The fit of your winter boots is important from a comfort standpoint but also from a performance standpoint. A tight fit can lead to decreased circulation and colder feet, while a loose fit may leave you stumbling. Comfort is also a key consideration, and we tend to like boots that offer a more cushioned, soft feel that also offer proper support. Some models will readily accept an aftermarket insole for those who like extra arch support or who need to use custom orthotics in their footwear.
How snuggly you need your boots to fit depends on how you intend to use them. A less precise fit is ok unless you need great winter hiking and snowshoeing performance. Pac style and slip-on boots generally have a looser fit when compared to a lace-up, single layer insulated boot, so we avoided comparing apples to oranges in that regard. Fit and comfort are subjective. That said, we evaluated the various models based on average foot width and shape. Fit and Comfort also accounts for 25% of a product's final score.
Our top performing models in this metric are the Keen Durand Polar, the North Face Chilkat 400, and the Kamik Nationplus. These models quickly molded to our feet and provided a precise and supportive fit appropriate for active pursuits like hiking. All three give the type of all-day comfort that your feet will appreciate. Our Top Pick for winter hiking is the Chilkat 400, due to their snug performance fit combined with a supportive upper cuff, waterproof breathable membrane, and excellent traction.
Even the low scoring boots are still quite comfortable. They're just loose and clunky. The Sorel Caribou's roomy fit is cozy, but doesn't inspire us to go for a hike. That's okay, as we find these boots best for winter chores and running errands anyway. The Keen Summit County boots are the widest fitting boot in our test, which is ideal for some. But, for people with low to medium volume feet, they are impossibly loose.
Ease of Use
Many people only use their winter boots for short periods of time. Typical uses include heading outside to shovel the walkway, running errands around town, or walking from the bus to the ski resort's lodge. For these brief uses, we prefer boots that are easy to slip on and off. Many of the lace-up models in this review employ speed lacing eyelets that allow for quick and secure lacing, and some of the laced Pac boots, like the Sorel Caribou, are simple to slip on and walk short distances in with the laces left undone. Features like glove-friendly pull tabs are well regarded, especially for boots without wide openings that a little harder to pull onto your foot.
Slip-on boots dominate this category because they don't slow you down with laces. With its large handles and foot opening, the Bogs Classic Ultra Mid is one of the fastest boots to pull on. Our other most user-friendly favorite is the Kamik Greenbay 4, which is just as easy to get in and out of as the Bogs Classic but has a higher cuff, warmer insulation, and better traction.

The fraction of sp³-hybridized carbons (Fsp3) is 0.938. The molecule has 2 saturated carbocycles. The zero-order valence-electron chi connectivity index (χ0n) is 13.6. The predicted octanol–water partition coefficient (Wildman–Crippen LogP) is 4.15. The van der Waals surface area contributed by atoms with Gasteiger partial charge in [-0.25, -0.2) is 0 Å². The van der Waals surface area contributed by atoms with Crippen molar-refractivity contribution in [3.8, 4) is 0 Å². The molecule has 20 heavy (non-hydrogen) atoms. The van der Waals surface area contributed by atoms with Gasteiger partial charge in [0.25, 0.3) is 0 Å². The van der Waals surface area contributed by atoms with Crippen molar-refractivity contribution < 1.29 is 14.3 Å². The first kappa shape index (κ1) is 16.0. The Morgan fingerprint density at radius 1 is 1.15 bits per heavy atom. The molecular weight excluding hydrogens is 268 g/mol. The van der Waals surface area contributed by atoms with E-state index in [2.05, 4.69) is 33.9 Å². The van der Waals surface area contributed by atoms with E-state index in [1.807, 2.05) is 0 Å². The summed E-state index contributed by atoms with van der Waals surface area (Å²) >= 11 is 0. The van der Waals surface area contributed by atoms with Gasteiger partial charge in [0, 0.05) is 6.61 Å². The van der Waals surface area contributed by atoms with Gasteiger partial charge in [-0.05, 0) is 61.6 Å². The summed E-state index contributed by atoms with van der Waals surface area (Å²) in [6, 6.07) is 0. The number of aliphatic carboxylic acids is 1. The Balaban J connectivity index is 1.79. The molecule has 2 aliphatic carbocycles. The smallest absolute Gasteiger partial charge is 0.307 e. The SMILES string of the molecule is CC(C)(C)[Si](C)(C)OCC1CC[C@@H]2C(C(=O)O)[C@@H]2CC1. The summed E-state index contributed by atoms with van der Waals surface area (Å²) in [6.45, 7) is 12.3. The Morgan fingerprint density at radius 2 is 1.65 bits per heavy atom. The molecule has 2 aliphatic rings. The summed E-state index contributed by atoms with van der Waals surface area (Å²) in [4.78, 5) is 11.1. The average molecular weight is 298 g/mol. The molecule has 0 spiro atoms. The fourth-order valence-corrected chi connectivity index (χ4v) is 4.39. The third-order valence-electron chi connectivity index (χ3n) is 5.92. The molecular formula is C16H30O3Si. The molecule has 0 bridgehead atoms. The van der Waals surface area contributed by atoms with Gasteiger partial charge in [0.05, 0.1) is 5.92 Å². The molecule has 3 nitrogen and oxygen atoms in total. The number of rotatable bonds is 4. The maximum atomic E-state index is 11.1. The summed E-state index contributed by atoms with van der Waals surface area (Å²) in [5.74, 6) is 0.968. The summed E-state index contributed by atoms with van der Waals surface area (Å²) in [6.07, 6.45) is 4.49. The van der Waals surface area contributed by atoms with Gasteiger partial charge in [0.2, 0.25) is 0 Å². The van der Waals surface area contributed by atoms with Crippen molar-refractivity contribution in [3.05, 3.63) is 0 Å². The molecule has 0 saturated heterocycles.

Some of our favorite models don't perform as well in this metric. But while lacing systems like those on the Durand Polar and Chilkat 400 take a little more time, they reward you with a more supportive fit. This keeps them comfortable longer and more suitable for a broader range of activities.
Don't don't forget to consider weight. If you want an all-day boot, lugging around one of the heftier models could get old in a hurry.
Dependable traction is important. It doesn't matter if you are going to the grocery store on a snowy day, walking out in the woods to cut down a Christmas tree, or heading down a trail to gain some winter solitude, you need to be confident that your boot can handle the slippery conditions you may encounter. Traction is weighted as 10% of a boot's final score.
In general, boots with aggressive tread patterns and softer rubber perform best. This is precisely how tire manufacturers design their snow tires. And just like snow tires need chains or spikes in severely icy conditions, boots require additional traction for safe travel over sheer ice. Consider an aftermarket crampon such as YakTrax or MICROspikes to slip on over your boot's sole if you will be hiking an icy trail.
To test the boots' traction head-to-head, we trudged up steep snowy (and often icy) slopes at least a dozen times. We also took the boots to old firm snow patches high in the mountains. The Columbia Bugaboot Plus IV won the day. It has a unique and innovative tread design that looks just like a snow tire. The soft rubber lugs have sharp edges and generous siping cuts that allow these boots to grip on firm snow and ice better than any other model in our test.
The Kamik NationPlus and North Face Chilkat 400 also had some of the highest scores for traction in our tests. With aggressive tread patterns that kept us confident in a wide range of conditions.
Despite all their waterproofing and breathability efforts, sometimes your feet, and boots, just get wet. It's easier to dry boots with removable liners. But we find that, although they are very easy to extract, the inner liners of the Sorels and Kamiks are difficult to shove back in the boot. For these reasons, we recommend a boot dryer like the DryGuy Force Dry DX to aid in the drying process. When coming home from a day on the slopes, it's nice to throw the boots and gloves on the drying stand and know they'll be ready to go in the morning.
If you're going out on winter hikes, you may want extra flotation to keep you from sinking into the snow. Our Snowshoe Review highlights the models we liked the most and explains why. If icy conditions are a concern, then check out products like YakTrax and Kahtoola MICROspikes to aid in traction.
Searching for the best pair of winter boots can be overwhelming. Do you prefer a casual model or a pair of boots designed for a more active lifestyle? After identifying the type of boot that best suits your needs, consider warmth, comfort, traction, and weather protection. We hope that this review will help when making these choices.
— Jeremy Benson, Ryan Huetter and Andy Wellman